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Gender, sibling order, and differences in the quantity and quality of educational attainment: Evidence using Japanese twin data

Author

Listed:
  • Tien Manh Vu

    (Ph.D Candidate, Osaka School of International Public Policy)

  • Hisakazu Matsushige

    (Professor, Osaka School of International Public Policy)

Abstract

Using 1,045 pairs of Japanese monozygotic twins, we examine differences in educational attainment by considering both the years of schooling (quantity) and the reputation of the last attended school (quality). We find that a difference in learning performance at 15 years of age is one of the key factors connected with differences in both quantity and quality of educational attainment. We also find that when the eldest child in the family is the female twin in the 1950s and 1960s birth cohorts, she forgoes 0.542 years of schooling over her younger twin sister; but for the same birth cohorts, when the eldest child in the family is the male twin, he gains some advantage in the quality of educational attainment over his younger twin brother. However, we find that as the Japanese economy has developed, any difference between twins disappears in subsequent birth cohorts, regardless of gender and sibling order.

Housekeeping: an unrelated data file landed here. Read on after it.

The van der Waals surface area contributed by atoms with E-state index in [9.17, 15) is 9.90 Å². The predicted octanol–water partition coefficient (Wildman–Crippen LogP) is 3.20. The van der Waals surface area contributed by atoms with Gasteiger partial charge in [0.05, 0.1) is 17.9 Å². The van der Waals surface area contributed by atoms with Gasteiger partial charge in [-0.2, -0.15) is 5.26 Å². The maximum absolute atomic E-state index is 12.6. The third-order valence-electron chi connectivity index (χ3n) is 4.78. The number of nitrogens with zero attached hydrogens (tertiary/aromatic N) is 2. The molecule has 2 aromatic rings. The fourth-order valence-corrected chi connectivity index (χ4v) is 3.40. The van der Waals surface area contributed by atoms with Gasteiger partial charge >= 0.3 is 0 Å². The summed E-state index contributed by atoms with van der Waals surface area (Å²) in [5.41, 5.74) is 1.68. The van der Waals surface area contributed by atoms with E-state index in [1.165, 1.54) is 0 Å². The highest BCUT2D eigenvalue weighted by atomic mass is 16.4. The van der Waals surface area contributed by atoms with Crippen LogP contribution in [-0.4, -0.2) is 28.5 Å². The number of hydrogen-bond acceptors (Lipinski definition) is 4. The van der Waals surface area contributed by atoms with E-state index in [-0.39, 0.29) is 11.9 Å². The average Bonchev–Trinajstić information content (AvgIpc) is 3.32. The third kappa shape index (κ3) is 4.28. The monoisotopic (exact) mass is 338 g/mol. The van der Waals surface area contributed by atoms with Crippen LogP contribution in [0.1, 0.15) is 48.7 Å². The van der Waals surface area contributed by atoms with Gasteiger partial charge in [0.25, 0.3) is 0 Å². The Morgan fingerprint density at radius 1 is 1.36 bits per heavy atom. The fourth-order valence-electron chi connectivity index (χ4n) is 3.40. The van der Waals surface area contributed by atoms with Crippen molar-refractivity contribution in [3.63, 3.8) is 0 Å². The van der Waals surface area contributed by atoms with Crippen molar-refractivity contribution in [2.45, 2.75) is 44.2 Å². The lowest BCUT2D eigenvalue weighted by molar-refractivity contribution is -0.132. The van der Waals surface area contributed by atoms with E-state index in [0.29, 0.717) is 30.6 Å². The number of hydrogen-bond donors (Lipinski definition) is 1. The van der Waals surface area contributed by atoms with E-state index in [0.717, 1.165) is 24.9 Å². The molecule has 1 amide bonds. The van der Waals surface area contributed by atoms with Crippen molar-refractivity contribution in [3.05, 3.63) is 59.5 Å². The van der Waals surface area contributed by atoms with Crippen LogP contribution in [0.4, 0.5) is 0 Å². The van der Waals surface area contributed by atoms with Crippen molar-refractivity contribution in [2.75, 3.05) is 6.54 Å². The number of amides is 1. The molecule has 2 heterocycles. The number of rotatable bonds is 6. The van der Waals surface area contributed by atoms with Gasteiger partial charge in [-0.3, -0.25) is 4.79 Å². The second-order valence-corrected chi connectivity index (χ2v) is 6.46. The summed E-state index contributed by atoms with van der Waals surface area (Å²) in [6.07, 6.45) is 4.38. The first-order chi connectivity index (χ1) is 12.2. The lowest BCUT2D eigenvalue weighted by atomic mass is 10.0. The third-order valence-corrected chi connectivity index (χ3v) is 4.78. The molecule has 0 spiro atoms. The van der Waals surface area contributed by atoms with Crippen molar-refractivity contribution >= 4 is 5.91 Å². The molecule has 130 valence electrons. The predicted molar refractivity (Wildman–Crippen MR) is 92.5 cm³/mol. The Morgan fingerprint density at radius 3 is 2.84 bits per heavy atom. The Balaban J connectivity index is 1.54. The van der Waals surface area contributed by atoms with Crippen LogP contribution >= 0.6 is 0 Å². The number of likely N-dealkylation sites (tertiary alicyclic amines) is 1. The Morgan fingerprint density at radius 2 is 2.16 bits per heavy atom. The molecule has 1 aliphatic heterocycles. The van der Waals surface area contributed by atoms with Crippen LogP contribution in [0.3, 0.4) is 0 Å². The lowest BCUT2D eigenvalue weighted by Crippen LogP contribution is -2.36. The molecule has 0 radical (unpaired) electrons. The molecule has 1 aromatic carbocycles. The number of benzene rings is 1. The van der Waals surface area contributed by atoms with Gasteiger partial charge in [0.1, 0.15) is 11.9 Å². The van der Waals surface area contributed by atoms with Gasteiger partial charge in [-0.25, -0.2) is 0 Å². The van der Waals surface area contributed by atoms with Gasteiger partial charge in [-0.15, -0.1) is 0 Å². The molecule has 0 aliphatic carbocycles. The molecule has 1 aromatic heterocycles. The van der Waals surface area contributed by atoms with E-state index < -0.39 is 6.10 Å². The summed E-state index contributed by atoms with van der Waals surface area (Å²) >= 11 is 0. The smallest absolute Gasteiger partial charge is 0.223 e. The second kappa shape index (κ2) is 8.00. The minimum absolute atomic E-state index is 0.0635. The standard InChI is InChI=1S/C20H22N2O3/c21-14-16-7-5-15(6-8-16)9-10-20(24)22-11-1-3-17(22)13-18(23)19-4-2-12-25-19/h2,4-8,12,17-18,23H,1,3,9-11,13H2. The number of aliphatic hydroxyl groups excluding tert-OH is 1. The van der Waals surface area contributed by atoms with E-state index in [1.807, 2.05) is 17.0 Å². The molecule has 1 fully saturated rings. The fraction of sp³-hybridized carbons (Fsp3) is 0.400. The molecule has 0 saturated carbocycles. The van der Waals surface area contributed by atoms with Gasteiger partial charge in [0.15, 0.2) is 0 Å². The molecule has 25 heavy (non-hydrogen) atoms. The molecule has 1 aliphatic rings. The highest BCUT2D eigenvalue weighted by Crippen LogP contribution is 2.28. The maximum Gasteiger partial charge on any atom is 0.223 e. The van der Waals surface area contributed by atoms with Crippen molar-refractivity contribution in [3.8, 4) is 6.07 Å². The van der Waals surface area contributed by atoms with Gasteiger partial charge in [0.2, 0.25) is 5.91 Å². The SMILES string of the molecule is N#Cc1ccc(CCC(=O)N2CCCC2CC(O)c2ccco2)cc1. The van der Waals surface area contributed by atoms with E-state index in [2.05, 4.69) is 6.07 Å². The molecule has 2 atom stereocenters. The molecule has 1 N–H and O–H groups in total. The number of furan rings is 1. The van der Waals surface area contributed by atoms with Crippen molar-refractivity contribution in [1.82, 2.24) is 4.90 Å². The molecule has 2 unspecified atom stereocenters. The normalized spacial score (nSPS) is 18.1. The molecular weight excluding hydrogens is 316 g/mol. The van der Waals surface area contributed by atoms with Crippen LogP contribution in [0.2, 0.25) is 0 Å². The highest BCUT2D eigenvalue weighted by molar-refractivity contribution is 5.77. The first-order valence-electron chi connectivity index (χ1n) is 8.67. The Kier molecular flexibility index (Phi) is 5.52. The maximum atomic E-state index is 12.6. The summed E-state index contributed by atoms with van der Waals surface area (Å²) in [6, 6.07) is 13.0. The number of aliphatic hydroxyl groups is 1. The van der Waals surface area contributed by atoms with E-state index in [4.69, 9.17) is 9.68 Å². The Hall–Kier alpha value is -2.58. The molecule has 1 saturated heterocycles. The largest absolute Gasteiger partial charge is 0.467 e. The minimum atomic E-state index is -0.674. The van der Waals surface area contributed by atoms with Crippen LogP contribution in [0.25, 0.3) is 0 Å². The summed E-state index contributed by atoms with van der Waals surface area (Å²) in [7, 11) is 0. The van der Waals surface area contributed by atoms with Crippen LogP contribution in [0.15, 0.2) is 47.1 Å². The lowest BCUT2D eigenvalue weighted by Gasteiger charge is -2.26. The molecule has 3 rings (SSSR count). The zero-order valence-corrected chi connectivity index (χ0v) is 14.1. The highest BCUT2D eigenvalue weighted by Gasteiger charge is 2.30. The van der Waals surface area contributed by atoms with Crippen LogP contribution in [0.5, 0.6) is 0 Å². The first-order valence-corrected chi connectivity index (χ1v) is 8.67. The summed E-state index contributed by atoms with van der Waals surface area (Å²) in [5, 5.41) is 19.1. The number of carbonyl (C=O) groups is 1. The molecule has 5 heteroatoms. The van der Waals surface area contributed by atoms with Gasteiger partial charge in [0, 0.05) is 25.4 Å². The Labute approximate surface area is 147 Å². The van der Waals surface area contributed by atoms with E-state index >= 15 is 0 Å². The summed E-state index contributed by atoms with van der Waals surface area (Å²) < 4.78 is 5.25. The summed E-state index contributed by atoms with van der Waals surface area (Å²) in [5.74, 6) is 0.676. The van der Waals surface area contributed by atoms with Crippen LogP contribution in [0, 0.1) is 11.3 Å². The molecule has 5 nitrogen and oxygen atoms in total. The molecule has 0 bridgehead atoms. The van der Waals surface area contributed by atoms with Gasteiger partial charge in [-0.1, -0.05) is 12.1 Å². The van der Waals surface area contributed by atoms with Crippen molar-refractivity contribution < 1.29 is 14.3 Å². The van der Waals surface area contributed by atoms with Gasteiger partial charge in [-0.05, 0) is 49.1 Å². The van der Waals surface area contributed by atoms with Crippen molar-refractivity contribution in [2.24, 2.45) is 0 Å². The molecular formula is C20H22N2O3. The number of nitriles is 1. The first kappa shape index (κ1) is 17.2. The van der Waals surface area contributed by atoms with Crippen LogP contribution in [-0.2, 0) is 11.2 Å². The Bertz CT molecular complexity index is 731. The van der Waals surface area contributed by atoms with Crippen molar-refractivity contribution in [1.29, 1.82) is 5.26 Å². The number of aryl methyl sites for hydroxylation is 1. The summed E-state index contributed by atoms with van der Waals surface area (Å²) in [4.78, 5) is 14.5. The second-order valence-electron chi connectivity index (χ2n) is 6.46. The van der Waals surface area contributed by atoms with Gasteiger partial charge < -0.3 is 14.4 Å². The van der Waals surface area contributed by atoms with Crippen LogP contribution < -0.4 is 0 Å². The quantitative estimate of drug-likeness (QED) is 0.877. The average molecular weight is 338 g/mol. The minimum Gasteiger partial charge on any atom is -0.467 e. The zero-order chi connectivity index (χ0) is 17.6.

Suggested Citation

  • Tien Manh Vu & Hisakazu Matsushige, 2013. "Gender, sibling order, and differences in the quantity and quality of educational attainment: Evidence using Japanese twin data," OSIPP Discussion Paper 13E007, Osaka School of International Public Policy, Osaka University.
  • Handle: RePEc:osp:wpaper:13e007
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    File URL: http://www.osipp.osaka-u.ac.jp/archives/DP/2013/DP2013E007.pdf
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    References listed on IDEAS

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    More about this item

    Keywords

    identical twins; gender; sibling order; educational attainment; equality;

    JEL classification:

    • I24 - Health, Education, and Welfare - - Education - - - Education and Inequality
    • I25 - Health, Education, and Welfare - - Education - - - Education and Economic Development
    • J13 - Labor and Demographic Economics - - Demographic Economics - - - Fertility; Family Planning; Child Care; Children; Youth
    • J16 - Labor and Demographic Economics - - Demographic Economics - - - Economics of Gender; Non-labor Discrimination

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